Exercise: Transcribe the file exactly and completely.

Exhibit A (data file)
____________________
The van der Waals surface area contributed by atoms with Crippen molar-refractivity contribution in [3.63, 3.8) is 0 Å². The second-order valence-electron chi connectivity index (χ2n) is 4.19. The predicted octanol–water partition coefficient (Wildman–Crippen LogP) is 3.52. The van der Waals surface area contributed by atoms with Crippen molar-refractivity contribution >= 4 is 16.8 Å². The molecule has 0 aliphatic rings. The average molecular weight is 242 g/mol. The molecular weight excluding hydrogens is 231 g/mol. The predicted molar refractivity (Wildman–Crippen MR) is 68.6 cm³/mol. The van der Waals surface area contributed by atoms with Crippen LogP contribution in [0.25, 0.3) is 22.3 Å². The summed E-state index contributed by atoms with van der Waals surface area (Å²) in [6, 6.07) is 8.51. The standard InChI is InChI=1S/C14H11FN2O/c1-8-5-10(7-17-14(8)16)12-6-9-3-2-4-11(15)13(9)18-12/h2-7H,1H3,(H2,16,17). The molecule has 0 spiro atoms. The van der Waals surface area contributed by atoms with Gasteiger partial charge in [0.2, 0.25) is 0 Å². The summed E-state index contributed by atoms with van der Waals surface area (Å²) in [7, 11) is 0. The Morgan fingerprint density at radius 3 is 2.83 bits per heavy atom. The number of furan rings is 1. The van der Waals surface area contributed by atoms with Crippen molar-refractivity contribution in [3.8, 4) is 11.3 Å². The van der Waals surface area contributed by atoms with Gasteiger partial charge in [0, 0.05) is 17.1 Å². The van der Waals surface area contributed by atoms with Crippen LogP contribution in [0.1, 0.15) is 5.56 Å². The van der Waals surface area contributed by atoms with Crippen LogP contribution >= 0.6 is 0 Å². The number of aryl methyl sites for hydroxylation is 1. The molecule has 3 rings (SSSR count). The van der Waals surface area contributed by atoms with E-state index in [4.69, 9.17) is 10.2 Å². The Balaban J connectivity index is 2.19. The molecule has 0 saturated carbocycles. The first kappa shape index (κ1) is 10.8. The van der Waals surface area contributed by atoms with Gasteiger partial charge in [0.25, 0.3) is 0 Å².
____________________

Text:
The van der Waals surface area contributed by atoms with Crippen molar-refractivity contribution in [3.63, 3.8) is 0 Å². The second-order valence-electron chi connectivity index (χ2n) is 4.19. The predicted octanol–water partition coefficient (Wildman–Crippen LogP) is 3.52. The van der Waals surface area contributed by atoms with Crippen molar-refractivity contribution >= 4 is 16.8 Å². The molecule has 0 aliphatic rings. The average molecular weight is 242 g/mol. The molecular weight excluding hydrogens is 231 g/mol. The predicted molar refractivity (Wildman–Crippen MR) is 68.6 cm³/mol. The van der Waals surface area contributed by atoms with Crippen LogP contribution in [0.25, 0.3) is 22.3 Å². The summed E-state index contributed by atoms with van der Waals surface area (Å²) in [6, 6.07) is 8.51. The standard InChI is InChI=1S/C14H11FN2O/c1-8-5-10(7-17-14(8)16)12-6-9-3-2-4-11(15)13(9)18-12/h2-7H,1H3,(H2,16,17). The molecule has 0 spiro atoms. The van der Waals surface area contributed by atoms with Gasteiger partial charge in [0.2, 0.25) is 0 Å². The summed E-state index contributed by atoms with van der Waals surface area (Å²) in [7, 11) is 0. The Morgan fingerprint density at radius 3 is 2.83 bits per heavy atom. The number of furan rings is 1. The van der Waals surface area contributed by atoms with Crippen molar-refractivity contribution in [3.8, 4) is 11.3 Å². The van der Waals surface area contributed by atoms with Gasteiger partial charge in [0, 0.05) is 17.1 Å². The van der Waals surface area contributed by atoms with Crippen LogP contribution in [0.1, 0.15) is 5.56 Å². The van der Waals surface area contributed by atoms with Crippen LogP contribution >= 0.6 is 0 Å². The number of aryl methyl sites for hydroxylation is 1. The molecule has 3 rings (SSSR count). The van der Waals surface area contributed by atoms with E-state index in [4.69, 9.17) is 10.2 Å². The Balaban J connectivity index is 2.19. The molecule has 0 saturated carbocycles. The first kappa shape index (κ1) is 10.8. The van der Waals surface area contributed by atoms with Gasteiger partial charge in [0.25, 0.3) is 0 Å².